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  • Writer's pictureDaniel Diss

For 24 August 2020: Second Friday of Easter

Read: Psalm 13

Just a few weeks ago none of us could have imagined we would spend April and May of 2020 “sheltering-in-place” because of a viral threat. I’m watching the news and reading reports of protests and sacrifices. I’m seeing signs which tell our healthcare workers, delivery drivers, and store clerks “thank you.” I’m hearing for volunteers working tirelessly to make sure the most vulnerable among us are safe and receiving the care they need. Make no mistake, this is a crisis. We have faced events of this nature previously and will again.

One crisis of a previous generation in a place I keep thinking about during this period of “shelter-in-place” are the men, women, and children of England during World War II. We’ve been “sheltering-in-place” for a few weeks; those folks spent years living under even harsher conditions. I think back to the late 1980’s when the civil war in Lebanon was still raging. An agreement in 1990 brought that civil war to an end. That civil war began in 1975. I went to preach on Sunday morning after hearing the news about a cease fire and an agreement had been made. I felt relief that morning. I had made many friends of Lebanese origin while in school: My friends and their families were safe, now.

There in a pew just a few rows back from the front were three brothers ages 11, 12, and 13. Their father was with them in his Army utility uniform. He was leaving for deployment as soon as services were over. As the service began and with the news of the civil war in Lebanon ending in my mind, I thought to myself, “Those three boys have never known a time when that country was at peace with itself.” I was then struck by the harder of the rocks: There were boys in Lebanon ages 11, 12, and 13 who had never known anything but the harshness of war. Our complaints about sheltering-in-place become pale in comparison to those previous days in other places.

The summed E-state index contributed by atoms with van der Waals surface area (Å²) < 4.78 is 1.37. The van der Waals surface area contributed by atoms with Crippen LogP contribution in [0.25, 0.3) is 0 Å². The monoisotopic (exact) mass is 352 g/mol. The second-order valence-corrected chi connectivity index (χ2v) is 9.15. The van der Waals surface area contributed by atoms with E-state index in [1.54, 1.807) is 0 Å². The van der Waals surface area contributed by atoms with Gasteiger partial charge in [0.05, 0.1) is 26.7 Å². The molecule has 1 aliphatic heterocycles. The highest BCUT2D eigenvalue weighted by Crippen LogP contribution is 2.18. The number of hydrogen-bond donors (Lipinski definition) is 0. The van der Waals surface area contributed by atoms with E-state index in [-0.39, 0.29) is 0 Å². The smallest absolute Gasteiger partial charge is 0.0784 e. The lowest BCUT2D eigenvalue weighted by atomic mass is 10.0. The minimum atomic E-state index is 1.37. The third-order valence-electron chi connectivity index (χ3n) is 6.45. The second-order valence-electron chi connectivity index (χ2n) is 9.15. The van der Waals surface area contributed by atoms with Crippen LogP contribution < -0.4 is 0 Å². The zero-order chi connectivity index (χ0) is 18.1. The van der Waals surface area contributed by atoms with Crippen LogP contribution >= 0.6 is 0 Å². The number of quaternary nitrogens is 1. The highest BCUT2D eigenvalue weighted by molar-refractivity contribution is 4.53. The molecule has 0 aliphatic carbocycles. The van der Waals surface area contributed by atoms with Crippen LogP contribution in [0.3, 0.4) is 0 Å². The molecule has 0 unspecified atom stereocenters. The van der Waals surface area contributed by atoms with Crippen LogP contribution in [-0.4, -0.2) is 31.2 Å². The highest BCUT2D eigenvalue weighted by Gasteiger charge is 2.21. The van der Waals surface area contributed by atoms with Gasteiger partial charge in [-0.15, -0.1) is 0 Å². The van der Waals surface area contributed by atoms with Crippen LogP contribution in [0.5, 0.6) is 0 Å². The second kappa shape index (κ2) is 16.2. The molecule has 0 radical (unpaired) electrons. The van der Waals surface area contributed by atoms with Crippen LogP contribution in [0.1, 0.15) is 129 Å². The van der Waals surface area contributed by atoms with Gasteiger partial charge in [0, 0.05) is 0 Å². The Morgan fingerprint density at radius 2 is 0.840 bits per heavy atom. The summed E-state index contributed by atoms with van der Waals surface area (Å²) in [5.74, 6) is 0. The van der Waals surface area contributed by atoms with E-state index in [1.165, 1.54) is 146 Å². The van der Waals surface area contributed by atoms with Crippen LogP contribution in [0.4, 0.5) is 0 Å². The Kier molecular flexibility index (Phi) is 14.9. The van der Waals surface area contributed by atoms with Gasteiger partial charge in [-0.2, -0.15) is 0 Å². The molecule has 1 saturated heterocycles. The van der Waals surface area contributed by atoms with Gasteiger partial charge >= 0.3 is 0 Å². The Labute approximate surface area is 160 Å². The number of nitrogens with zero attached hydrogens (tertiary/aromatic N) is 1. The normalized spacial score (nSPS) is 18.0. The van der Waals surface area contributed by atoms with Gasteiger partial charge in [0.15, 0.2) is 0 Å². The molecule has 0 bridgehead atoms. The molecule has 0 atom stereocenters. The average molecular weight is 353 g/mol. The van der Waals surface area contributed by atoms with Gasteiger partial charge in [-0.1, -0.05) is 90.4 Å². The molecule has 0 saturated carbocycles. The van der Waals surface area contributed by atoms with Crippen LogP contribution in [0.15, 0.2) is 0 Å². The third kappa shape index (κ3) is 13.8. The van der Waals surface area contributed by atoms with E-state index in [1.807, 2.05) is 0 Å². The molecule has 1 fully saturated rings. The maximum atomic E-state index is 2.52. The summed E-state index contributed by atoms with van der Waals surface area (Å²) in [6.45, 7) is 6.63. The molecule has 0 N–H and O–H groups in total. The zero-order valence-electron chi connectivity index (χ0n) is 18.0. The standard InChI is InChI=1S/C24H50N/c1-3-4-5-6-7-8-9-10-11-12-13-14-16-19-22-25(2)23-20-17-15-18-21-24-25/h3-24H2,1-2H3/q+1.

The psalmist asks, “How long, O Lord?” (Ps. 13: 1a, NRSV). The psalmist complains and calls on God to answer. Yet, God never speaks in the text. Rather the psalmist looks back and sees that in all those circumstances of their complaint, God was there even if unknown in the moment. The psalmist says, “But I trusted in your steadfast love; my heart shall rejoice in your salvation. I will sing to the Lord, because he has dealt bountifully with me” (Ps. 13:5-6, NRSV). Notice the past, present, and future on those two verses. The psalmist was able to look back and recognize not just that they themselves trusted, but they had something in which to trust: the love of God. The psalmist tells us of their present intention to rejoice in the salvation God has given. Finally, the psalmist looks back and sees the bounty of God’s provision in the past and anticipates the joy of the bounty God will provide in the future. The psalmist sees God in our past, present, and future no matter the circumstances; we can, too. Look for God, today. Look for God in yesterday. Look for God, tomorrow. God is in all those places and times blessing us so that we might bless others and sends us out to be a blessing. How will you look for and acknowledge God’s blessings today? How will you be a blessing to another, today?

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